14 Jul 2012. Roll Through The Ages on the iPhone. I thought I did exceptionally well when I scored 71pts (Late Bronze Age expansion used), but when I checked my records, I found out that this wasn’t even in my top 3. My previous highest record was 77pts. And I’m pretty sure even 77pts is not uncommon.

The chart is wrong. This part of the app has always been broken. I don’t know why they never bothered to fix it. Thankfully the actual score calculation is correct. the red parts are showing penalties (disasters), but I should not have so much red showing. I only had 3pts deducted the whole game.

My developments. Empire was nice. 10pts for the the development itself, plus 1pt for each of my seven cities.

20 Jul 2012. Playing Gosu on BoardGameArena (BGA). This is the discard pile. Impressive, isn’t it?

I played against Han, and this game really went back and forth. I had a good hand in round 1 and beat him soundly. Then in round 2 he made good use of the trailing player bonus. Many of his cards were powered up because he was the trailing player. He got many powerful cards played, and also decimated my army. It was a crushing defeat. In round 3, things didn’t look so good for me. I decided to concede this round to conserve my strength for the next round. In round 4, it was my turn to enjoy the trailing player bonus, since Han was leading 2:1. However he only needed to win one more round to win the game. I needed to win two rounds consecutively. Thankfully I managed to make good use of the trailing player bonus. I won round 4, and managed to stay in a strong enough position to be able to win round 5 without the trailing player bonus. I did not win by much in the last round.

Gosu continues to be an interesting and relatively quick card game. It’s not really that big in the combo aspect. It’s much more about making difficult choices among the many goblins you can choose from, and making the most out of the goblins’ powers based on your situation. In that sense it’s a quite tactical. The more strategic view is picking the goblins to keep in your army for the long haul, e.g. those with good activation powers.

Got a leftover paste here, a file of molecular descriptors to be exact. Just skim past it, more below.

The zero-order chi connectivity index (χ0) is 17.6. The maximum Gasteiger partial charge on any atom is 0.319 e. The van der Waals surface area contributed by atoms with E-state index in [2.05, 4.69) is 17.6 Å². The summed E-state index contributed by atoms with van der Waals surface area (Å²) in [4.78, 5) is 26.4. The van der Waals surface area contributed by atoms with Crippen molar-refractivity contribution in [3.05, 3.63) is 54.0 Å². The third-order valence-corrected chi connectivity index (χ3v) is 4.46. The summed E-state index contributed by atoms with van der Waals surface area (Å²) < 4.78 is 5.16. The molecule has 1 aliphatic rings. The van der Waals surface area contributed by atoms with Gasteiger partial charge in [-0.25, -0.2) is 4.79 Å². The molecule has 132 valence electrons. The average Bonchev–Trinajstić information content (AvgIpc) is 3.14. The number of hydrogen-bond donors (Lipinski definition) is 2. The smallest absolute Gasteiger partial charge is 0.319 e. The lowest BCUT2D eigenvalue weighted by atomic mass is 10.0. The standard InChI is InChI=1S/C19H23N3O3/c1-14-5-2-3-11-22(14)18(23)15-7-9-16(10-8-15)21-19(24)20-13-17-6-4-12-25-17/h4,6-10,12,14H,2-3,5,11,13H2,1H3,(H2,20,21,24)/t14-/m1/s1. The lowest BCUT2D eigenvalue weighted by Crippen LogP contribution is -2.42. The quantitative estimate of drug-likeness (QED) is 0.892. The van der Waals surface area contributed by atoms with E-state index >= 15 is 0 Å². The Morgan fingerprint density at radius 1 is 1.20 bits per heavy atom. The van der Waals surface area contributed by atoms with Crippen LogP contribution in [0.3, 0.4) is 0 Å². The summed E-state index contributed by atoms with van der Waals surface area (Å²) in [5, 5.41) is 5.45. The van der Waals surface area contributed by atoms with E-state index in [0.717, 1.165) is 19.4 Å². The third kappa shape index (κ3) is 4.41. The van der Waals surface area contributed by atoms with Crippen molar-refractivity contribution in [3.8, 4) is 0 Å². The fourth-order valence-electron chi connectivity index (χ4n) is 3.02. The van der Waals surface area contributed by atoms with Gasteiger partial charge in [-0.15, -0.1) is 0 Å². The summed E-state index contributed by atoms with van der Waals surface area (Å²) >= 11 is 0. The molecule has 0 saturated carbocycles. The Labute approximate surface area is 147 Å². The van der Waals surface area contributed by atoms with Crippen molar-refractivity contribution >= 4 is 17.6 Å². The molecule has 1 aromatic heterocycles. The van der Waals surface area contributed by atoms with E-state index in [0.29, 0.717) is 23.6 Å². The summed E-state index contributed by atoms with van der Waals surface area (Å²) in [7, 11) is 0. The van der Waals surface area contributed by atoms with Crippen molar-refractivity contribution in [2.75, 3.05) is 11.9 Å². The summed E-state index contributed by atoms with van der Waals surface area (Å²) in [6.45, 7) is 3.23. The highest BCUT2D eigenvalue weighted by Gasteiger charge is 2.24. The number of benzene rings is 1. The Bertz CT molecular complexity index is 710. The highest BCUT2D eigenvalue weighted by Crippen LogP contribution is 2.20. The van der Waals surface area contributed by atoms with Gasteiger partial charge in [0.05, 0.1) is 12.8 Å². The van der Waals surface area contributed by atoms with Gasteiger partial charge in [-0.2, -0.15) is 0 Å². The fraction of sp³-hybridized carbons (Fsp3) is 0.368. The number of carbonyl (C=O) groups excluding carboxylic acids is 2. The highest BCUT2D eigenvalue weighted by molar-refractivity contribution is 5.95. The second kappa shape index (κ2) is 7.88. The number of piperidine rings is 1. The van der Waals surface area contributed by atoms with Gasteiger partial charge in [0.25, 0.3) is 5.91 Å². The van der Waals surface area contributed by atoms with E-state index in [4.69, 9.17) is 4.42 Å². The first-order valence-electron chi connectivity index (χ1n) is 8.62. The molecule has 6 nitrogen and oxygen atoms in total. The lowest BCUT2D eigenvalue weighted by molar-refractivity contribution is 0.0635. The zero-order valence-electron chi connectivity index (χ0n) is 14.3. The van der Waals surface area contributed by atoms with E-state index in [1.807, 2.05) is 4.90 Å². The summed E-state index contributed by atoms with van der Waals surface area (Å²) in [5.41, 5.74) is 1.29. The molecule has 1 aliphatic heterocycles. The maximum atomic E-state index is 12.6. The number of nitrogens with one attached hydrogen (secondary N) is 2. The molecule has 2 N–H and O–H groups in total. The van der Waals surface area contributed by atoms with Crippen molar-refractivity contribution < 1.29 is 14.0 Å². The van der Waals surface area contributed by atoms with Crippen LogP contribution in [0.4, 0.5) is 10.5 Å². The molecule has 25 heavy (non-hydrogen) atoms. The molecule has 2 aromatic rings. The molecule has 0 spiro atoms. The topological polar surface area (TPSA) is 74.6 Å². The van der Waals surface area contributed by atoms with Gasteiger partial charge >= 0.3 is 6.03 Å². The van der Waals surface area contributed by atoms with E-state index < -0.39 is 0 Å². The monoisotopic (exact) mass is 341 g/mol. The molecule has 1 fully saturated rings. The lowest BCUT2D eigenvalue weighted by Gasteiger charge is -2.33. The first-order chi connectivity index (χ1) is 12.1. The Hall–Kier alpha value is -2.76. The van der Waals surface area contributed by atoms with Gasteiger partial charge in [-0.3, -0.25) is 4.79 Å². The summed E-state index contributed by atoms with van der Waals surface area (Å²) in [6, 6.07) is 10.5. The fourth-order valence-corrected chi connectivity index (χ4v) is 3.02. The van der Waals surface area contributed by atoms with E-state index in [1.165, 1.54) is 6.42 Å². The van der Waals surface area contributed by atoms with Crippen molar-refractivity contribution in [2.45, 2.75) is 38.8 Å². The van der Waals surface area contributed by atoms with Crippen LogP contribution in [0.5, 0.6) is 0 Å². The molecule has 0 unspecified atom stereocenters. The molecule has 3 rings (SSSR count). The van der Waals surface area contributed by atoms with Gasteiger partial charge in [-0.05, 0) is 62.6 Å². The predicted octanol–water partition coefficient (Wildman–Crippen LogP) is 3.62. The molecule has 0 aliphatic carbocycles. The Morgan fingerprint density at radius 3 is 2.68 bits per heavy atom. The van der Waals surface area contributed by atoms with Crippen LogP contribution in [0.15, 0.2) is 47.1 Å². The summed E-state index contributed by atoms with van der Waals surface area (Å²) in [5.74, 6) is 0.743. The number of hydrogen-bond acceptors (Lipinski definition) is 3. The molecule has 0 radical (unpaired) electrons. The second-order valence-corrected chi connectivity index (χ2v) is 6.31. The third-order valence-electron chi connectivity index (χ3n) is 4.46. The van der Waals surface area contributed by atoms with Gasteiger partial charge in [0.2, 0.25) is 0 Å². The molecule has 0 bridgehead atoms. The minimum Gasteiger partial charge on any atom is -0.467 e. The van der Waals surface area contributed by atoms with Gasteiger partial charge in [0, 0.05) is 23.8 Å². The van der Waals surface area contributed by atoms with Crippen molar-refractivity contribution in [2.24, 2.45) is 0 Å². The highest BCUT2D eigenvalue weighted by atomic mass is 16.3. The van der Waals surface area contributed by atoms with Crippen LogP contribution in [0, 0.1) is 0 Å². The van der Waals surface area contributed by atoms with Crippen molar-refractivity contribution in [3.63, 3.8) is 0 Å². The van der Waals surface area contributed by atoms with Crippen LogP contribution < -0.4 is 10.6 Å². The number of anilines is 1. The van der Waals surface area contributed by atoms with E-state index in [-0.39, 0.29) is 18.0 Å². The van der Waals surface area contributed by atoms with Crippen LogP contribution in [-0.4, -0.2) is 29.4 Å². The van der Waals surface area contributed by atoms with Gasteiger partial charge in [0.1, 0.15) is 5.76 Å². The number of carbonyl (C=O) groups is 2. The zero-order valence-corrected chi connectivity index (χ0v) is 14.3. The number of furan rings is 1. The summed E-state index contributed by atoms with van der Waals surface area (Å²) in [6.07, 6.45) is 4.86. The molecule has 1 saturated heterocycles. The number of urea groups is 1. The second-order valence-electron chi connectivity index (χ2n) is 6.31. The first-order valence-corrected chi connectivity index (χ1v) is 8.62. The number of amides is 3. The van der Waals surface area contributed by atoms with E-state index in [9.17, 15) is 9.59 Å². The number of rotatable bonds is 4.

Greg Aleknevicus said...

I think your comments regarding the simple rules, but complex gameplay, or early eurogames is spot-on. I've grown disenchanted with more recent releases as they seem much more complex rule-wise, without any increase in strategic depth.

Hiew Chok Sien 邱卓成 said...

Hi Greg,
It was indeed a wake-up call for me, when I revisited these old classics. I should do this more. I had thought I had "graduated" to more complex Eurogames. Now I realise "graduate" may not be an accurate description at all.

By the way, do you still do writing on boardgames? I was a big fan of The Games Journal.

Greg Aleknevicus said...

It seems to be a common trait of dedicated eurogamers (those who spend a notable amount of time trawling the internet for information) to focus very heavily on the latest and greatest (the so-called "cult of the new"). I think this may be a failing (although I would never deem to tell people how they should spend their leisure time).

Rather than enjoy the excellent games they own, they'll constantly search for something better. While this sounds reasonable, the net effect is that they spend the majority of their time playing less-enjoyable games.

I came to the realization that my favourite 200 or 300 games are more than enough to last my lifetime and so I lost interest in newer titles. Since almost all content written about games (whether it be in magazines, blogs, or on the BoardGameGeek) concerns what's new, my enthusiasm for writing waned.